Return of the Devil's Bible to Prague Draws Crowds of Curious CzechsPop into the Forum to discuss the article.
Codex Gigas, also known as the Devil's Bible - a medieval manuscript said to have been written 800 years ago with the devil's help - has returned to Prague after an absence of 359 years.
And Czechs were eager to see it, officials said.
The priceless piece, considered the biggest medieval book, was taken from the Prague Castle by Swedish troops at the end of the Thirty Years' War in 1648. It is in Prague on loan from Sweden's Royal Library in Stockholm.
It was put on display last week under high security at the Czech National Library.
Its return to Prague for the exhibition, which runs through Jan. 6, was made possible after years of negotiations between Czech and Swedish diplomats, National Library spokeswoman Katerina Novakova said.
"We expected big interest from the public," Novakova said. "Now, we are 100 per cent full."
Only 60 people an hour can enter an air-conditioned room in the library's medieval complex for a 10-minute look at the manuscript, which is inside a specially designed, unbreakable case, she said.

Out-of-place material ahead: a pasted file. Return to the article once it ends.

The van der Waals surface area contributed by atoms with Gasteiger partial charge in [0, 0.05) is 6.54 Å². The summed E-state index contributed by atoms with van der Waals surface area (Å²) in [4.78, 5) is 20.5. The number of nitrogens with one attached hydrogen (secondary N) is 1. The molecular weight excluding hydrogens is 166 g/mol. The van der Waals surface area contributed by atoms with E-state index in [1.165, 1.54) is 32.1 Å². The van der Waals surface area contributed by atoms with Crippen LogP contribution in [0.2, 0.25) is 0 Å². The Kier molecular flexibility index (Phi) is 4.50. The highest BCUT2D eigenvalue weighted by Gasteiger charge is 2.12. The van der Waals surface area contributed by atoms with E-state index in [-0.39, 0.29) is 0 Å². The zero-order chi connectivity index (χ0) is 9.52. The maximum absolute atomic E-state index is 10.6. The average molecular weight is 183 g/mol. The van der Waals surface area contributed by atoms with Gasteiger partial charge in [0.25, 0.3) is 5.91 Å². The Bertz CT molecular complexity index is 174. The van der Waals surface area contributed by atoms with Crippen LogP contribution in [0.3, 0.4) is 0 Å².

According to myth, a Benedictine monk promised to write the book overnight to atone for his sins. When he realized the task was impossible, he asked the devil for help. The page with the illustration of the devil is the one visitors see.
The manuscript was likely written by one monk from the Benedictine monastery in Podlazice located some 100 kilometres east of Prague sometime at the beginning of the 13th century, said Zdenek Uhlir, a specialist on medieval manuscripts at the National Library.
It contains "a sum of the Benedictine order's knowledge" of the time, including the Old and New Testament, "The War of the Jews" by the first-century historian Josephus Flavius, a list of saints, or a guideline how to determine the date of Easter, Uhlir said.
"I would estimate it took him between 10 and 12 years to write," he said about the piece, which weighs 75 kilograms. Originally, it had 640 pages, of which 624 survived in relatively good condition, he said.
The book was transported to the Czech Republic in a military plane. Authorities would not give any details about security measures adopted at the library.
It has previously been displayed in New York and Berlin.